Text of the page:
Who decides What’s New in SOLIDWORKS? Product Definition team members are a major component in determining and defining enhancements and new functionality included within the SOLIDWORKS products each year. They meet face-to-face with SOLIDWORKS customers to discuss what’s working, what isn’t, and what they would like to see in the future. These customer visits are fantastic opportunities for you to connect with SOLIDWORKS directly, and let us know what we can do to help make your jobs easier. Over the next few weeks, we’re going to be talking with members of the Product Definition team for an inside look at their favorite 2016 features. Today, we’re talking with Blake Reeves.
Blake is a proud geek working in Product Definition on a large variety of the innovative tools in SOLIDWORKS. He aims to give users the best experience with the product through useful new functionality, while also looking at technology trends to ensure users have the tools they need for tomorrow. While he’s not speaking to customers or writing specifications, you can usually find him playing with a lot of the cool tech gadgets that come through our doors and evaluating possibilities in areas like 3D printing, 3D scanning, Model-Based Definition (MBD), Augmented Reality, and more – you know, all of the cool stuff. I had the opportunity to ask him a few questions about the 2016 release, and I’ll let him do the the rest of the talking.
What is your favorite 2016 feature?
There are a bunch of awesome new features in SOLIDWORKS 2016, including Assembly Roll-up in SOLIDWORKS Costing and support for Zonal Sections in eDrawings, but the Flatten Surface enhancements have to be my favorite in this release. You can find the Flatten tool by going to Insert > Surface > Flatten or in the Surfacing toolbar.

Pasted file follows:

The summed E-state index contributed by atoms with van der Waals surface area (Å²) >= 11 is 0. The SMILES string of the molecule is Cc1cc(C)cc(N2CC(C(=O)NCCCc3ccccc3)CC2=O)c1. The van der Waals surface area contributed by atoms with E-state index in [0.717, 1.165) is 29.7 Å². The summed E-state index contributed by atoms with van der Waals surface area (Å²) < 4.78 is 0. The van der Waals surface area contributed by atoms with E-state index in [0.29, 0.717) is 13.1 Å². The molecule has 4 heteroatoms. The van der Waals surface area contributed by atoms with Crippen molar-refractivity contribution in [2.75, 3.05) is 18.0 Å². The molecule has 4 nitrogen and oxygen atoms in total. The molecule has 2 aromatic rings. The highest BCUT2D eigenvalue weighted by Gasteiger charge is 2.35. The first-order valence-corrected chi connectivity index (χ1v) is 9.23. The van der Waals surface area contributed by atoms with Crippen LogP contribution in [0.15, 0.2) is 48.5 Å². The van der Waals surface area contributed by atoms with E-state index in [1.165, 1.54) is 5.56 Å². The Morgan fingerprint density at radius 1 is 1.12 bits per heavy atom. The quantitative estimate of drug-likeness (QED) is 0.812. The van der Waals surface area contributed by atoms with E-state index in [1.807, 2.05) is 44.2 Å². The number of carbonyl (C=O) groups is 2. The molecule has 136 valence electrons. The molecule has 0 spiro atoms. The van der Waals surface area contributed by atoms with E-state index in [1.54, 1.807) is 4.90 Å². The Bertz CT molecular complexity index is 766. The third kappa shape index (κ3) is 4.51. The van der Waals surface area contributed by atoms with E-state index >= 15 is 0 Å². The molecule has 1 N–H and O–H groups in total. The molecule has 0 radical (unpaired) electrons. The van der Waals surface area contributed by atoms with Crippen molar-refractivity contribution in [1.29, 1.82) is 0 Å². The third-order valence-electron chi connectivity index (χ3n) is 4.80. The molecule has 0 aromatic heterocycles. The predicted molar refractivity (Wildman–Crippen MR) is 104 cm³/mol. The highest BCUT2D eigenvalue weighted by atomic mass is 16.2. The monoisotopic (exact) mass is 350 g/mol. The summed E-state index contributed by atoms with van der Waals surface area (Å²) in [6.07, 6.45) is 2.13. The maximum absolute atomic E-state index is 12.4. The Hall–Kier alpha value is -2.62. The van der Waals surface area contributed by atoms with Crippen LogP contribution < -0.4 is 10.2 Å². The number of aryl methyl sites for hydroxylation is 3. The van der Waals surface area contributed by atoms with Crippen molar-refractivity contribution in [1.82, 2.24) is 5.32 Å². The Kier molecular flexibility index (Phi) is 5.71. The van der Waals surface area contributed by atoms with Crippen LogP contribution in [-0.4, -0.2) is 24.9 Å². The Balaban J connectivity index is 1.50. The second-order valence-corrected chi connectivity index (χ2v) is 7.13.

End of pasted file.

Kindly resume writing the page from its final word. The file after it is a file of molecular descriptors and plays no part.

Why flatten surface?
This feature has been a long time in the making, and was initially worked on by several teams before I even joined SOLIDWORKS. It was really exciting to finally bring the hard work of all these individuals together to create a tool I’ve wanted to see in the software for quite a while. I worked on this tool for the last two years with Rob Jost and some very talented developers, so with 2016 we can really open new doors to creating flat patterns for a variety of applications including fabrics and deformable vinyl.
How does flatten surface enhance/improve the user experience?
As you know, we debuted Flatten Surface in SOLIDWORKS 2015, but it had limitations with surfaces of higher deformation and with internal geometry. With SOLIDWORKS 2016, we completely revamped the solver, so not only can we flatten more complex non-developable surfaces containing internal cuts, but we can do it more accurately and give you more control with additional entities you might want to flatten with the surface. You can add curves or sketches to the surface to be flattened with it for things like alignment marks, and then you can choose curves, sketches or other entities to act as relief cuts to relieve stress in certain areas of the surface without modifying the base surface geometry. This makes for a really smooth workflow within one feature, and opens up a huge amount of flattening possibilities.
What was the hardest part of bringing flatten surface to life in 2016?